Boeing Frontiers
November 2003
Volume 02, Issue 07
Top Stories Inside Quick Takes Site Tools
My View

Setting our course today for tomorrow

Phil Condit
Chairman and CEO

Phil ConditOn weekends I try to do something where I can see the results immediately, like mowing a lawn or planting trees. This is because during the week, most of the decisions, strategies and plans I work on with the business units and staff take years, if not decades, to come to fruition.

By almost any standard, aerospace is one of the longest-term businesses there is. When we make a decision to go forward with a new commercial airplane, a new launch vehicle or a new broadband mobile communications system, we're making a decision on a product line that will likely be in service for at least half a century. And, to be successful, it has to fit markets over that whole time period.

Nobody designs a car or a refrigerator with the idea it's going to be in service for 50 years or more. Yet look at the 737, which first flew in 1967. Today we're still building new—and technologically far more advanced—737s at a healthy rate on a modern, moving assembly line. These new airplanes will remain in service for more than 30 years. So here's an evolving product line that will last at least 66 years with no indication we're anywhere near ending production.

Boeing's market strategies, too, have the same long-term focus. For instance, we believe very deeply in network-centric operations and that NCO is the key to the future of the military. We're working hard on that strategy today because we believe that NCO will be important for at least the next 50 years.

How do we formulate strategies? A lot of Boeing people—including business-unit leaders and marketing people—are involved in understanding the markets, the customers, and where they're going. Our strategies have grown out of much research and discussion.

In formulating Boeing's long term commercial strategies we first ask: What are the enduring needs? What is the world going to look like 20, 30, even 50 years out? How might markets change? Are there disruptive technologies? What are the big, driving, fundamental factors? And the most critical question: What are the economics?

Where there may be disruptive technologies, we have to make sure we understand them as thoroughly as possible. We must make our long-term decisions from a knowledgeable position—supported by our core competency of detailed customer knowledge and focus.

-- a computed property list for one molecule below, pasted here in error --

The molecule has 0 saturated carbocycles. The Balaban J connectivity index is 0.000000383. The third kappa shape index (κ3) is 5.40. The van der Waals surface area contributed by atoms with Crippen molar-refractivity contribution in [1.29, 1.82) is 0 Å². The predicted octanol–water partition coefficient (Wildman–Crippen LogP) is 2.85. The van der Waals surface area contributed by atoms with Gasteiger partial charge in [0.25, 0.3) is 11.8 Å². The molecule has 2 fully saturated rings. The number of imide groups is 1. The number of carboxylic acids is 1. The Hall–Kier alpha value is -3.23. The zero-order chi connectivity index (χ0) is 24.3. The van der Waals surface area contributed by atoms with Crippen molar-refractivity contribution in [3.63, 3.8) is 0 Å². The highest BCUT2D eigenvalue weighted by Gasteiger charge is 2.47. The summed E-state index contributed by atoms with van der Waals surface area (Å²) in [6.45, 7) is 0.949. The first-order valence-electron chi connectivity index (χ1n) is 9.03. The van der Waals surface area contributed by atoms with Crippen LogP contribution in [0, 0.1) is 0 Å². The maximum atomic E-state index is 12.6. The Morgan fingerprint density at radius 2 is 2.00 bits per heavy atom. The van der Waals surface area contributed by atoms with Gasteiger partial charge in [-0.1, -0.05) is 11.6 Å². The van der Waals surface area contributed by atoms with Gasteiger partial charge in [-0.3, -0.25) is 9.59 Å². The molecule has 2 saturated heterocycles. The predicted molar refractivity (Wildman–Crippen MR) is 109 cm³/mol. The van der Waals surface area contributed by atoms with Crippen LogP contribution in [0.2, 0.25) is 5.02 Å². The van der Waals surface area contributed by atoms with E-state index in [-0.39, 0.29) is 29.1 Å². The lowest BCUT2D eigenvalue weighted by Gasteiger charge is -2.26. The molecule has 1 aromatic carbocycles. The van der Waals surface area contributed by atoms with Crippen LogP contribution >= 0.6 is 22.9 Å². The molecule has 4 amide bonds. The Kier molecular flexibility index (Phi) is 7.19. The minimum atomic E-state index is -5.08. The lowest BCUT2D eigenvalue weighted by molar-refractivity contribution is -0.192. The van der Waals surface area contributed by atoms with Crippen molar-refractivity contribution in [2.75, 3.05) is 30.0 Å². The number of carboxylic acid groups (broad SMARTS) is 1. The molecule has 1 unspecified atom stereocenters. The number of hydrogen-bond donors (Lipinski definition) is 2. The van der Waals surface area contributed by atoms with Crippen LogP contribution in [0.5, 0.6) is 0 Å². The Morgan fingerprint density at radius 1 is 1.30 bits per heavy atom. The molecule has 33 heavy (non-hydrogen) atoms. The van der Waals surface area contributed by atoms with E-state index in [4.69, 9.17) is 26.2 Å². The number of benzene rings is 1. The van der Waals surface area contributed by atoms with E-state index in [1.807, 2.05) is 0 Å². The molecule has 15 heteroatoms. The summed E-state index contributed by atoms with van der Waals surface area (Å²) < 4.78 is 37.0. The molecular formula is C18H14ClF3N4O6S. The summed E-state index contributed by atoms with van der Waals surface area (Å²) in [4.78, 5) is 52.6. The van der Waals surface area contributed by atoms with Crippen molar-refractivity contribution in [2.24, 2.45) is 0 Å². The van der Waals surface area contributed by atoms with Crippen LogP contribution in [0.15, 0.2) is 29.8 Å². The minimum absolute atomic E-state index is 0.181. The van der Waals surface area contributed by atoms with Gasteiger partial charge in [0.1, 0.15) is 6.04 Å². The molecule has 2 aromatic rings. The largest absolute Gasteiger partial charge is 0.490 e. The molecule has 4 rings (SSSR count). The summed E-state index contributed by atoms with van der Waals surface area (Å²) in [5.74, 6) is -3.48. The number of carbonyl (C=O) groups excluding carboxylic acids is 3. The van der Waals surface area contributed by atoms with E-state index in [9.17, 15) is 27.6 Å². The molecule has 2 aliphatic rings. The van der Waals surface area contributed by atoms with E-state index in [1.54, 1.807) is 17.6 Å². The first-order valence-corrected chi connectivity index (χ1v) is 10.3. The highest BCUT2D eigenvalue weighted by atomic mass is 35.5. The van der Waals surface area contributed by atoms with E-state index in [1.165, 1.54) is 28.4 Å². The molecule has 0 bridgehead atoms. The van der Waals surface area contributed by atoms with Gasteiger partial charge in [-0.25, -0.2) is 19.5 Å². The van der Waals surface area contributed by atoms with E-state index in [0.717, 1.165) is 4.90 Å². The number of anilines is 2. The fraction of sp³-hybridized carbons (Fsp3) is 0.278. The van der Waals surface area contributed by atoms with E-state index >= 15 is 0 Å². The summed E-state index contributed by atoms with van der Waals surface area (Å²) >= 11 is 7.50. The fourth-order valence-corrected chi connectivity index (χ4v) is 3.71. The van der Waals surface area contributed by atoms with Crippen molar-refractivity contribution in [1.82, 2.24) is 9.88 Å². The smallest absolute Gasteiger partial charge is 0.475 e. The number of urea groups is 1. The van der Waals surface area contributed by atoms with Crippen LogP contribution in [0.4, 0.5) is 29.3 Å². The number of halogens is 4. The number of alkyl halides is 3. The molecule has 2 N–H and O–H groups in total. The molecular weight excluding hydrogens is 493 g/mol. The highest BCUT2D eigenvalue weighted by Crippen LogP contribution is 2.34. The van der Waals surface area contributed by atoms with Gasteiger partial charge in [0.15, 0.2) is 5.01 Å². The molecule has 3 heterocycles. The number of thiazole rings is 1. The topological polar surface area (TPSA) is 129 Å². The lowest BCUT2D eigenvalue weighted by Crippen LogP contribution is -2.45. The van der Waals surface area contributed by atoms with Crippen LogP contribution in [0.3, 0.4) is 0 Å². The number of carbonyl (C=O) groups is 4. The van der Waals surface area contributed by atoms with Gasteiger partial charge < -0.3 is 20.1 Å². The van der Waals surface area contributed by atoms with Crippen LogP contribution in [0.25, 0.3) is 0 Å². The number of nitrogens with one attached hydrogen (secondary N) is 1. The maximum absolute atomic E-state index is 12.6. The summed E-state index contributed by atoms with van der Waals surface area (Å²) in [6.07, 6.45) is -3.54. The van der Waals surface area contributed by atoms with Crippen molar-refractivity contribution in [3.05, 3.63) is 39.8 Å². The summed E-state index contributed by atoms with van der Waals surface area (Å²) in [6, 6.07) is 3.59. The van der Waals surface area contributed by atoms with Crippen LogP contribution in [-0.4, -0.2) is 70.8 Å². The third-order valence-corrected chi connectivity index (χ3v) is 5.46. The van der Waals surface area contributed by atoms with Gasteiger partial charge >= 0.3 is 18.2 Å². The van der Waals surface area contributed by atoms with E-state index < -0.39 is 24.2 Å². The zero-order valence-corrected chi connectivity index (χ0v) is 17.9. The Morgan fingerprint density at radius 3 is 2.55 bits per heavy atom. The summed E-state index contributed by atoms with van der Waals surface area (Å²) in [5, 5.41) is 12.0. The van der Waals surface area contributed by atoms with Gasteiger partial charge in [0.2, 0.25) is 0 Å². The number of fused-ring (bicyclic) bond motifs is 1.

With military markets it's the same thing. The enduring need there is the proverbial “high ground.” How does the military get the advantage? If we can help our forces see what the opponent is doing first, and make good decisions faster than the opponent can, our forces are tremendously advantaged. That's the enduring need that drives network-centric operations, a business opportunity where Boeing's core competency in large-scale systems integration is truly significant.

The reality is, if it's possible to be more efficient, if it's possible to make an airplane or satellite that is more economical, somebody is going to do it. It's far better that we do it than somebody else. When a company is lean, competitive and offers good products at prices that people want, the economics create new business opportunities—and new jobs.

But no matter how robust and well-thought-out our strategies are, Boeing won't be around to see the future unless we run healthy core businesses and execute superbly. Profits from today's programs provide the funds for future programs.

At Boeing, we truly do rocket science. We work on exciting things, things that amaze people, things that are almost magical. Just look at the number of people who gather to watch a shuttle launch, or the fascination around next month's Centennial of Flight. You can bet the 100th anniversary of the invention of the home refrigerator won't evoke that same kind of feeling.

The leadership of this company has worked together with business unit experts to form strong, robust strategies. Now it is everybody's job at Boeing to execute. If we do it right, if we run healthy core businesses and execute well, we can build a prosperous, exciting future—building the future generations of “magical” products and services.


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